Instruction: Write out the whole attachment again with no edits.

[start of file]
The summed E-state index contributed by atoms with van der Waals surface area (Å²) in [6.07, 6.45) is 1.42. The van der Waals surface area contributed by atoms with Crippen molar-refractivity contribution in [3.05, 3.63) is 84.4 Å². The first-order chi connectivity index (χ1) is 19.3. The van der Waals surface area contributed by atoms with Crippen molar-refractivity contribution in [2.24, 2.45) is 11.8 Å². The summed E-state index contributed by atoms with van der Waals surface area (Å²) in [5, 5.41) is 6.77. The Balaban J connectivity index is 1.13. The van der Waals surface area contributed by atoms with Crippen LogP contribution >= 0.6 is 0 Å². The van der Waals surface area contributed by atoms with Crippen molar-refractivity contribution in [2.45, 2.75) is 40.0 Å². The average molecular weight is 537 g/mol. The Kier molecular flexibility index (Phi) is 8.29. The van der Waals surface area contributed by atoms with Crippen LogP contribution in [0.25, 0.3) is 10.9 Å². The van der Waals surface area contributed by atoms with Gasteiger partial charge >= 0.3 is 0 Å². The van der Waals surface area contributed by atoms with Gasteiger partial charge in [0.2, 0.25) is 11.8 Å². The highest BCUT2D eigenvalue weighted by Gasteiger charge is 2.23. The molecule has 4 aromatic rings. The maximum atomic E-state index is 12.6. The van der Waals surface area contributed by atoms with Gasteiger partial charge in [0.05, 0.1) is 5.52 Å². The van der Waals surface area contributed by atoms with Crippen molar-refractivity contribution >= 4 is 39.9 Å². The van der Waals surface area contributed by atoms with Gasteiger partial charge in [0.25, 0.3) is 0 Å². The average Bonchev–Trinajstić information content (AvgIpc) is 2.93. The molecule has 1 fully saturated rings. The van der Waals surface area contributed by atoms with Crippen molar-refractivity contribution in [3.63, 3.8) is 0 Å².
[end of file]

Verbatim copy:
The summed E-state index contributed by atoms with van der Waals surface area (Å²) in [6.07, 6.45) is 1.42. The van der Waals surface area contributed by atoms with Crippen molar-refractivity contribution in [3.05, 3.63) is 84.4 Å². The first-order chi connectivity index (χ1) is 19.3. The van der Waals surface area contributed by atoms with Crippen molar-refractivity contribution in [2.24, 2.45) is 11.8 Å². The summed E-state index contributed by atoms with van der Waals surface area (Å²) in [5, 5.41) is 6.77. The Balaban J connectivity index is 1.13. The van der Waals surface area contributed by atoms with Crippen LogP contribution >= 0.6 is 0 Å². The van der Waals surface area contributed by atoms with Crippen molar-refractivity contribution in [2.45, 2.75) is 40.0 Å². The average molecular weight is 537 g/mol. The Kier molecular flexibility index (Phi) is 8.29. The van der Waals surface area contributed by atoms with Crippen LogP contribution in [0.25, 0.3) is 10.9 Å². The van der Waals surface area contributed by atoms with Gasteiger partial charge >= 0.3 is 0 Å². The van der Waals surface area contributed by atoms with Gasteiger partial charge in [0.2, 0.25) is 11.8 Å². The highest BCUT2D eigenvalue weighted by Gasteiger charge is 2.23. The molecule has 4 aromatic rings. The maximum atomic E-state index is 12.6. The van der Waals surface area contributed by atoms with Gasteiger partial charge in [0.05, 0.1) is 5.52 Å². The van der Waals surface area contributed by atoms with Crippen molar-refractivity contribution >= 4 is 39.9 Å². The van der Waals surface area contributed by atoms with Gasteiger partial charge in [0.25, 0.3) is 0 Å². The average Bonchev–Trinajstić information content (AvgIpc) is 2.93. The molecule has 1 fully saturated rings. The van der Waals surface area contributed by atoms with Crippen molar-refractivity contribution in [3.63, 3.8) is 0 Å².